Evesdropping on Mom


Getting a pedicure Getting a pedicure[/caption

Every day brings a new revelation with my mom. I took her to her doctor to find out why she’s losing weight. I have had two blood tests, and now another one.
Next week she will get a CT scan. Nothing seems to stay in her system. She can only eat very small portions of food, and she doesn’t drink enough.
I leave a cup of juice at all times and snacks for her, but she doesn’t touch it unless I tell her. I’m careful not to push her too much, as she will then eat more than she can hold in her little tummy.
I’m a t a loss. Even making her milk shakes with Ensure, is too dense for her. She drinks a couple sips, and she’s full.
The only time I’ve ever seen her this small was when I was very young and she’d had a nervous breakdown. She lost so much weight and at that time, she was only 86 pounds.

She’s not depressed, nor does she feel sick. Unless she overeats. But I’m constantly trying to find new ways to help her.
She has now accepted the fact that she cannot move back to Wisconsin until she gets the weight back on and her blood pressure stable. At least this is what I’ve told her, and she feels she needs an excuse for her not being able to return.
Every season she says, “Oh, I’d move back but there’s too much snow!” Or, “I’d move back but it’s getting too hot now!” I’m prepared now, for what her excuse will be. I once called her bluff when she was fighting with me about her move back. “Go ahead,” I said. I waited and she was so perplexed that I wasn’t saying no, to her. She sat for a minute and said, “Well I can’t yet. It’s too cold.”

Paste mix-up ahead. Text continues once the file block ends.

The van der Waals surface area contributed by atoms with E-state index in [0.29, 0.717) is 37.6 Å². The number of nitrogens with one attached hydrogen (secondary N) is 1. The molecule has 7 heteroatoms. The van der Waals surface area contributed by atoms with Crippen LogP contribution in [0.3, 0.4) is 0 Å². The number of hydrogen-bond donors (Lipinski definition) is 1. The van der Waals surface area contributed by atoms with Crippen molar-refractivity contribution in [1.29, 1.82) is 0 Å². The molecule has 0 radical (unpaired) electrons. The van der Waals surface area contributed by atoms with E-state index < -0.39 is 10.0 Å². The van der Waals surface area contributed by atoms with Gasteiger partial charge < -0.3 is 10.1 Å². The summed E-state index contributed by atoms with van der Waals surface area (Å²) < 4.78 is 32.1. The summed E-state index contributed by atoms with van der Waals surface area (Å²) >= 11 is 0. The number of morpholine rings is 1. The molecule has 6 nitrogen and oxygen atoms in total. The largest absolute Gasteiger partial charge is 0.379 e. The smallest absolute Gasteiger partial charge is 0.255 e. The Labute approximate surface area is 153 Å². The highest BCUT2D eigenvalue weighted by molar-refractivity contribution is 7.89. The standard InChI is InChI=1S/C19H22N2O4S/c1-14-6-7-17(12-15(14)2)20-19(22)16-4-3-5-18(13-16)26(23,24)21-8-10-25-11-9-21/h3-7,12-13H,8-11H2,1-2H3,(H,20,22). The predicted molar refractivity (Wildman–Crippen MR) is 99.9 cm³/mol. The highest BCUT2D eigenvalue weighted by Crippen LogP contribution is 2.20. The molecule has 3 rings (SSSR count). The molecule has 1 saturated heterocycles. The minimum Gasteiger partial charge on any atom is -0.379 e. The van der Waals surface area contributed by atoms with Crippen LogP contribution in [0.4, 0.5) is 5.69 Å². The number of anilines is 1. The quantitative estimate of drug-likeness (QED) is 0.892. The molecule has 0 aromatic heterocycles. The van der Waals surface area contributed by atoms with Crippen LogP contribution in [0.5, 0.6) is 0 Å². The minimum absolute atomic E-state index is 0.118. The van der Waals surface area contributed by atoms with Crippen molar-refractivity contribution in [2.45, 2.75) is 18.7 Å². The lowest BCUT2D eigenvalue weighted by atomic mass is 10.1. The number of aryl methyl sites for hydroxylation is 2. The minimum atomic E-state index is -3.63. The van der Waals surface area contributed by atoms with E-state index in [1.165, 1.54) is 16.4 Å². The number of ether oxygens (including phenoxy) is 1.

“Ok,” I said. “Tell me when you want to go, and I’ll help you.” I realized I had crossed over to the right side. No more pushing or pulling the weight. I just went along with it, and I could see this was all she wanted.

Yesterday she was sitting and watching her show, when out of the blue she said, Oh Carrie is up in Milwaukee. When I move there, I’ll call her and she’ll help me.”
I got that familiar stab in my heart, that I felt, the first time I realized she doesn’t know that I’m her daughter, Carrie.
I felt tears fill my eyes, as I tried to look away and asked her, “Have you heard from Carrie?” She said, “No, but she’s very busy.”
This hurt me. I can’t imagine a son or daughter not communicating for as long, as she thinks Carrie hasn’t called her.
“Then how do you know she’s in Milwaukee?” I ask. “Oh, I know. Her brother, Craig keeps in touch with her.”
I said, “I’m sure she loves you very much, even though you haven’t heard from her.”
“Oh, of course she does!” She says. Very proud and smiling as she seems to speak something that is a known fact.
“She’s off work right now.”